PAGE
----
Protesters' disability becomes their greatest strength
INSIDE POLITICS:THE FENIAN leader John O’Leary said that one thing you should never do for your country was cry in public. If he were a ghostly presence outside the gates of Leinster House the other evening, he would have been dabbing his eyes with a handkerchief.
It was the aftermath of a successful protest by disability campaigners. A man called Hubert McCormack, whose long hard struggle with disability has not prevented him from participation in the arts, sang We Shall Overcome into a squeaky microphone.
The disability activists, most of them in wheelchairs, had scored a major victory by sleeping rough outside Government Buildings and nailing down, for the time being anyway, the reversal of a Government cutback on the personal assistants who mean so much to their quality of life.
We Shall Overcome has great resonance for anyone acquainted with the civil rights struggles in the US and, later, Northern Ireland. The fervour and dreams of generations of activists are captured in such lines as, “Deep in my heart/I do believe/We shall overcome, some day”. I wasn’t there for McCormack’s rendition, being tied up trying to make sense of pronouncements on the cuts by our elected representatives, but my guess is there wasn’t a dry eye about the place.
It has been a good week for democracy, with those who are among the weakest and most vulnerable in physical terms making the strongest and most weighty contribution to the betterment of our society.
Maybe it was the stellar performances of their brothers and sisters at the Paralympics in London that gave them the extra boost and inspiration they needed, but the disability campaigners in Dublin did a good day’s work.
Or should that be a good night’s work? Even in the mild weather of the past week’s Indian summer, the prospect of staying out all night was not to be taken lightly by an able- bodied person, never mind someone in a wheelchair. It wouldn’t have been so bad at the top of Grafton Street with buskers and late-night revellers for company, but Merrion Street is not an ideal location. Looming over the protesters were various Government departments and the nearest thing to music in those is the quiet rhythm of the rubber stamp.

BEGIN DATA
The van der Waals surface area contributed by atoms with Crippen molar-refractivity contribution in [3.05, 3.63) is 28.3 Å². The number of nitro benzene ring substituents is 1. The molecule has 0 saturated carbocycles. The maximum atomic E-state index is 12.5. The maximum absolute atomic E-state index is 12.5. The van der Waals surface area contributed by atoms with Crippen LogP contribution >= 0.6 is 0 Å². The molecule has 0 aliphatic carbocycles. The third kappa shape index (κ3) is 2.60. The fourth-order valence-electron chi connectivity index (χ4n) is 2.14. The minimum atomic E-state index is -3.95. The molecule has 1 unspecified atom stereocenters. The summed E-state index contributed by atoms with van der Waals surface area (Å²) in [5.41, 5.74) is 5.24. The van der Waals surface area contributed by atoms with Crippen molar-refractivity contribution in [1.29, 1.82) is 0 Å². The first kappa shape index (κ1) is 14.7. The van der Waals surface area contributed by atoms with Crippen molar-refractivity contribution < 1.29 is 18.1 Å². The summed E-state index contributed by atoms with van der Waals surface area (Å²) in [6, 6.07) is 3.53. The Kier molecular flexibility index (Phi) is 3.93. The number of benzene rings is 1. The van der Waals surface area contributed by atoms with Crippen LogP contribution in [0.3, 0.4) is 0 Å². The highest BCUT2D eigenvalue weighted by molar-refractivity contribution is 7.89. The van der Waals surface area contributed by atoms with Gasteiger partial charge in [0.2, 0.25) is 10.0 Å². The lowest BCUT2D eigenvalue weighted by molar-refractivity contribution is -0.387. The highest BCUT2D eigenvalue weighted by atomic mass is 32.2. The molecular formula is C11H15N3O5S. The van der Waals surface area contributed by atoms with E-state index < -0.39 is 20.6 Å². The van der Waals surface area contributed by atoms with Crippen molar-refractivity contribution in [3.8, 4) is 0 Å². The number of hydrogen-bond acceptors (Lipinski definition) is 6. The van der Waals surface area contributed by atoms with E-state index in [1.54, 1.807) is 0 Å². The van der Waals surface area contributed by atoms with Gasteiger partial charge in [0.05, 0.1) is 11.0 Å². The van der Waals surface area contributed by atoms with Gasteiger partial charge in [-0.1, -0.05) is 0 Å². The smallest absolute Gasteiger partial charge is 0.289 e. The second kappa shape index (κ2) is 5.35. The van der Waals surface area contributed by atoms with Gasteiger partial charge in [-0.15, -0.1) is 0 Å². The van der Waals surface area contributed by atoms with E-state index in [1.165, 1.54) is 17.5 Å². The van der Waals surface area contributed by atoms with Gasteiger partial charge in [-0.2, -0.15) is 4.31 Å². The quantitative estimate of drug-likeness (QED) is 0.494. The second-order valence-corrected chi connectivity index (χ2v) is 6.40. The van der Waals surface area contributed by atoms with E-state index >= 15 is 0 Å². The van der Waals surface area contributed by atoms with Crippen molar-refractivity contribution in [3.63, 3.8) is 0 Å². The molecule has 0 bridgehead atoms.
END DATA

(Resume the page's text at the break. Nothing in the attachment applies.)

Up to now, the disability movement has been a relatively low-profile feature of the political landscape. Tea and sympathy were on offer in abundance but campaigners weren’t taken as seriously as they deserved.
All that has changed, changed utterly. The wheelchair activists were like the TV news anchor played by Peter Finch in the film Network who called on viewers to open their windows and shout: “I’m mad as hell and I’m not going to take this any more!”
It is a self-evident truth of Irish politics that if you don’t kick up an almighty fuss the powers-that-be will walk on you without a qualm. Ironically, the physical weakness of the disability campaigners was also their greatest political strength.
Genuine victimhood and vulnerability can be powerful political cards if played right. The all-night protest may have been born out of desperation but it proved a masterstroke.